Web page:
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  1. #1

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    Conley 4x5, possibly trashed bellows - worth $50-70??

    Hi,
    I have a chance to buy one of these, but from the description from the seller, the bellows need replacing. Is it worth it? I'm kind of tempted just because the thing looks so cool.

  2. #2
    Ian Grant's Avatar
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    Bellows are quite easy to make, so go for it.

    Ian

  3. #3

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    Well I just talked to guy further, and the bellows are fine it's the pump release for the shutter that is gone. Going to pick it up tonight. Will this thing work with Standard sheet film, or is it a glass plate only camera? Excuse my ignorance on the subject.

  4. #4

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    It is likely a plate camera, but don't let that stop you.

    Here's a Conley history in a nutshell: http://conleycameras.sevenels.net/history.html

    Peter Gomena

  5. #5

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    I'm guessing it's probably a plate camera as well, but can you use standard film holders in a plate camera and get it to work?

    Edit: It's a Conley XV model.

  6. #6

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    Well I bought it. The bellows need to be reattached to the front standard, but other than that, are light tight. The lens is a bit dirty, but should clean up. Talked him down to $60. Can't wait to get some film holders and shoot a few shots with it!

  7. #7

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    Film holders are the first part of the solution. The catch is that the film is held at a different distance from the ground glass than the old glass plates were, so focus will be affected. I have an old Seneca plate camera on which the previous owner had flipped the ground glass around to frosted-side-out. While not an exact fix, it puts the point of focus closer to where it should be. I find I can make pretty darned sharp negatives for a hundred-year-old camera with an inexpensive original rapid rectilinear lens.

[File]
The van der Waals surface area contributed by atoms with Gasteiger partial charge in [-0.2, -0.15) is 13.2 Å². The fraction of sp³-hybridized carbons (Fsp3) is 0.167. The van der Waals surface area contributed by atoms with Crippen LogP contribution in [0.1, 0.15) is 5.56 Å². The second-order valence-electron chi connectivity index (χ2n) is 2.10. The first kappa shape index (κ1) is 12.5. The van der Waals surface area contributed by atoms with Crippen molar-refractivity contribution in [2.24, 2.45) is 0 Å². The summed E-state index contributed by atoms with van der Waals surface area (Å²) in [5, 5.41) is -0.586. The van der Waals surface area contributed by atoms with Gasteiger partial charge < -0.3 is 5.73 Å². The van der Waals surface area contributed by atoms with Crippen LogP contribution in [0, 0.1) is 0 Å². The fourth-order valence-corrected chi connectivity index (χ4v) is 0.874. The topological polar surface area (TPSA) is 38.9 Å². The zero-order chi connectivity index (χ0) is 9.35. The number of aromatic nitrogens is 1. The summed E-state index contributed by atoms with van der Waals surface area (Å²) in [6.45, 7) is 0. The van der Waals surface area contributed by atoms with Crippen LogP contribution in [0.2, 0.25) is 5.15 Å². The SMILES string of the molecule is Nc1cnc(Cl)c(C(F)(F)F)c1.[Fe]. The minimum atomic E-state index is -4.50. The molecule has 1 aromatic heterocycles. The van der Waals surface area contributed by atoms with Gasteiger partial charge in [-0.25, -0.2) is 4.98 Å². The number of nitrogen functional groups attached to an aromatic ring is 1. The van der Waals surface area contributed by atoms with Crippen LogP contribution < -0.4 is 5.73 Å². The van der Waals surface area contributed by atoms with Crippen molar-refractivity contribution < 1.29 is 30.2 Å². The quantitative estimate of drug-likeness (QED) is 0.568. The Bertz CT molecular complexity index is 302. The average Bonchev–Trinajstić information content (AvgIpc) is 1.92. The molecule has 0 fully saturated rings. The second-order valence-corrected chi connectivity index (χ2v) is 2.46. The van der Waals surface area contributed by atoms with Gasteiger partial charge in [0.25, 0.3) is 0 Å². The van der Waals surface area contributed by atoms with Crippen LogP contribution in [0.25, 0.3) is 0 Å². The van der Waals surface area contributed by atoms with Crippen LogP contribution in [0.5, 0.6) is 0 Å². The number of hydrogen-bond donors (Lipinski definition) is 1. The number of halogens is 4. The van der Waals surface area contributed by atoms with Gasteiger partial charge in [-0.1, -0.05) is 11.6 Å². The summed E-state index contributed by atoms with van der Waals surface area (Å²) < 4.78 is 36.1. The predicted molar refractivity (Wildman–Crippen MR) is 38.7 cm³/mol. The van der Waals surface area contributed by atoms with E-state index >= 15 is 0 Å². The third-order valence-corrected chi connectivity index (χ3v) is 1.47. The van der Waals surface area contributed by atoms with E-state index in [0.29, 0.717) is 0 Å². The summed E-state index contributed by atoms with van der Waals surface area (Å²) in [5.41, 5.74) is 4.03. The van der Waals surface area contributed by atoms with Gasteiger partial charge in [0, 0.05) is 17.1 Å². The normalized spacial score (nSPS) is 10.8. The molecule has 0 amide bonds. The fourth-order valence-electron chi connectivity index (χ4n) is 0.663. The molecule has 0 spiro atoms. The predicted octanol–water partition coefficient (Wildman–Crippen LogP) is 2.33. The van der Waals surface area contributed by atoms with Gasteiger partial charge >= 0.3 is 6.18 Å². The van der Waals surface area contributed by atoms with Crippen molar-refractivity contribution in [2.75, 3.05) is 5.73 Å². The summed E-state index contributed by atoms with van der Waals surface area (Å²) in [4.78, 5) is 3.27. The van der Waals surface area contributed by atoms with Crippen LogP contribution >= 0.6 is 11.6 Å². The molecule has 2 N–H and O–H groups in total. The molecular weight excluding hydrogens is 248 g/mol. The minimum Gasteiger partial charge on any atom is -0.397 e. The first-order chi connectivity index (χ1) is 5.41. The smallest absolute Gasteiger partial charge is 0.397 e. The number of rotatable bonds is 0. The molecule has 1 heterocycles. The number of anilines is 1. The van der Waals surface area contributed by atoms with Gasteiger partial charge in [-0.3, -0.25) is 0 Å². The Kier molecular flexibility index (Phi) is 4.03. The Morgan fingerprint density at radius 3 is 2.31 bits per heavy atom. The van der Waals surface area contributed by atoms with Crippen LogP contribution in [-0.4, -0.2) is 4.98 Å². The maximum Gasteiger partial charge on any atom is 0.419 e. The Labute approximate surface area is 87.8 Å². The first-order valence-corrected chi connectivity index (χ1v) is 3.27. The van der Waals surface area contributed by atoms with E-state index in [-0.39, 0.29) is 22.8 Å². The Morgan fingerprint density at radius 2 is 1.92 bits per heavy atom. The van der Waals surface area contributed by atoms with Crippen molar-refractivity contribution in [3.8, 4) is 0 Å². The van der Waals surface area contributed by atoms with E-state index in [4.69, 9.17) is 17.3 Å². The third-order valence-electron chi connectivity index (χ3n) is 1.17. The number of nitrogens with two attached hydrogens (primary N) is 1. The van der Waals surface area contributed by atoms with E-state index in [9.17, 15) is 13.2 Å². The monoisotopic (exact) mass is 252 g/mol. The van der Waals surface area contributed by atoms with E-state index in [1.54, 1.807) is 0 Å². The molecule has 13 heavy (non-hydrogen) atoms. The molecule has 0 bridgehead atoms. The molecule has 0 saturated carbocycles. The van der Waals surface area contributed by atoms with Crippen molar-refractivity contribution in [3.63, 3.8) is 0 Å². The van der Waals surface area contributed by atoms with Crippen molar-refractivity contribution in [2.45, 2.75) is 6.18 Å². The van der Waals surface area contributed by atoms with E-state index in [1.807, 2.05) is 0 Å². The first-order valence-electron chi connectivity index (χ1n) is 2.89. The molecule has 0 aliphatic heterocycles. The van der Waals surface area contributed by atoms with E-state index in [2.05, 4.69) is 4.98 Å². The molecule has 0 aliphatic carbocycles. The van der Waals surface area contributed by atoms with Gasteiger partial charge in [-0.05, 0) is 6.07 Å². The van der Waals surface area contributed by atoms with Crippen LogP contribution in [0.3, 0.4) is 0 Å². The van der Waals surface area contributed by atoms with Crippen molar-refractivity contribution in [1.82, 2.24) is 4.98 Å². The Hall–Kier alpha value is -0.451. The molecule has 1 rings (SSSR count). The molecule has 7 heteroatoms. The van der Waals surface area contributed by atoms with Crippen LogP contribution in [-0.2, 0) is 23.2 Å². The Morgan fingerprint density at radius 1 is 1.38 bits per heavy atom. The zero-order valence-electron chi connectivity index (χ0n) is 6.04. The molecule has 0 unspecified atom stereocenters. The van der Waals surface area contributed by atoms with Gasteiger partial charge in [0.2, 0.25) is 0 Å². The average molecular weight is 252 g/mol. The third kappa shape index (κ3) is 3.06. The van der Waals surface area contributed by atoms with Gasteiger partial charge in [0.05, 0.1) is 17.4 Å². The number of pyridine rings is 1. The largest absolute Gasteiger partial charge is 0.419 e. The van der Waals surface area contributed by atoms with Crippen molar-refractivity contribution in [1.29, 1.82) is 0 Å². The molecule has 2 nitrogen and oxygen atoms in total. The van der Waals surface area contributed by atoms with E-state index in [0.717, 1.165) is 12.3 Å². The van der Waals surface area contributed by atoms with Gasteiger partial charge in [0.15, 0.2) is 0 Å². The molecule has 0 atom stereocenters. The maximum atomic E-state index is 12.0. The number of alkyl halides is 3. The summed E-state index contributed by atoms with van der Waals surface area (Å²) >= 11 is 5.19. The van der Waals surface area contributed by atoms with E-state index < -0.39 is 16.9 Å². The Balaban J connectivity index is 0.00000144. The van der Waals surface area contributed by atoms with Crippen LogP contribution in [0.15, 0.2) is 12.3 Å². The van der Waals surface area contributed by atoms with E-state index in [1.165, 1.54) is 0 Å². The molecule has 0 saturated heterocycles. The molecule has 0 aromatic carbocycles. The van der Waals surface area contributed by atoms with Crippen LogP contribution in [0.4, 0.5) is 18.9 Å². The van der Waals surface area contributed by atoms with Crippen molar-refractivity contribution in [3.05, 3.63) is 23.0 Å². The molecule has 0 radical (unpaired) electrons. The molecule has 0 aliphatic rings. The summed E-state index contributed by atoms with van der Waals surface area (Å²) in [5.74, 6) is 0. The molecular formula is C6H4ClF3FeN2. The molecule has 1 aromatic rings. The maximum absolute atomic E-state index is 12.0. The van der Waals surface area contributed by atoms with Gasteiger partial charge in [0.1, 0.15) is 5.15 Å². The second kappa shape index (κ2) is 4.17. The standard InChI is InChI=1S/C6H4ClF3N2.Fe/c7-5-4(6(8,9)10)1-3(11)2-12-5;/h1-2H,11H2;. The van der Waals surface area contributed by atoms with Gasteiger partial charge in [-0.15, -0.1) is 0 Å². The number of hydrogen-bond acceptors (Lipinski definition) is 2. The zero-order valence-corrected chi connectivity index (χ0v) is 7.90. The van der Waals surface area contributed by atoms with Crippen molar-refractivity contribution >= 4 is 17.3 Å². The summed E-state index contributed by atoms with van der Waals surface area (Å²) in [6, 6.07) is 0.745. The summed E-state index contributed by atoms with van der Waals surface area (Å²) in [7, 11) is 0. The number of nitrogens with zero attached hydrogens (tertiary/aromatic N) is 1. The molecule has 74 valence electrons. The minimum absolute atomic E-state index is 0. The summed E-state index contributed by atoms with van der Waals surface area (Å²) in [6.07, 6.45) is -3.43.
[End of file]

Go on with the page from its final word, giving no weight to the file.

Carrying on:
Another fix I saw on the large format forum is to cut a piece of aluminum with a rectangular hole in it the same size and position as the film window on the holder. The aluminum is the same thickness as negative glass (you'll have to do some research here.) The person posting the solution focused with the aluminum sheet in place, pulled it out, inserted the filmholder and made the image.

    You also can fool with shimming the ground glass until you find the right focal point.

    Good luck. I own two 100-plus year-old cameras and enjoy working with them.

    Peter Gomena

  8. #8

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    Well I have a friend that has a few glass negatives kicking around, so I can find out the thickness easy enough, and I have a blacksmith for a next door neighbor. Question - just to make sure. The aluminum goes in place while focusing, and then you remove it and replace with a standard film holder while taking the image?

    Thanks,
    Eric

  9. #9

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    Yes. It would be a rectangle the same width as the film holder with some extra at one end so you can grip it. (I think the original post I read said the maker bent an angle on the long side for an easier grip.) The rectangular hole would be the size of the opening for the holder offset to match the window in the holder. Focus with the adapter in, remove it, slide in the film holder and make your exposure.

    Peter Gomena



 

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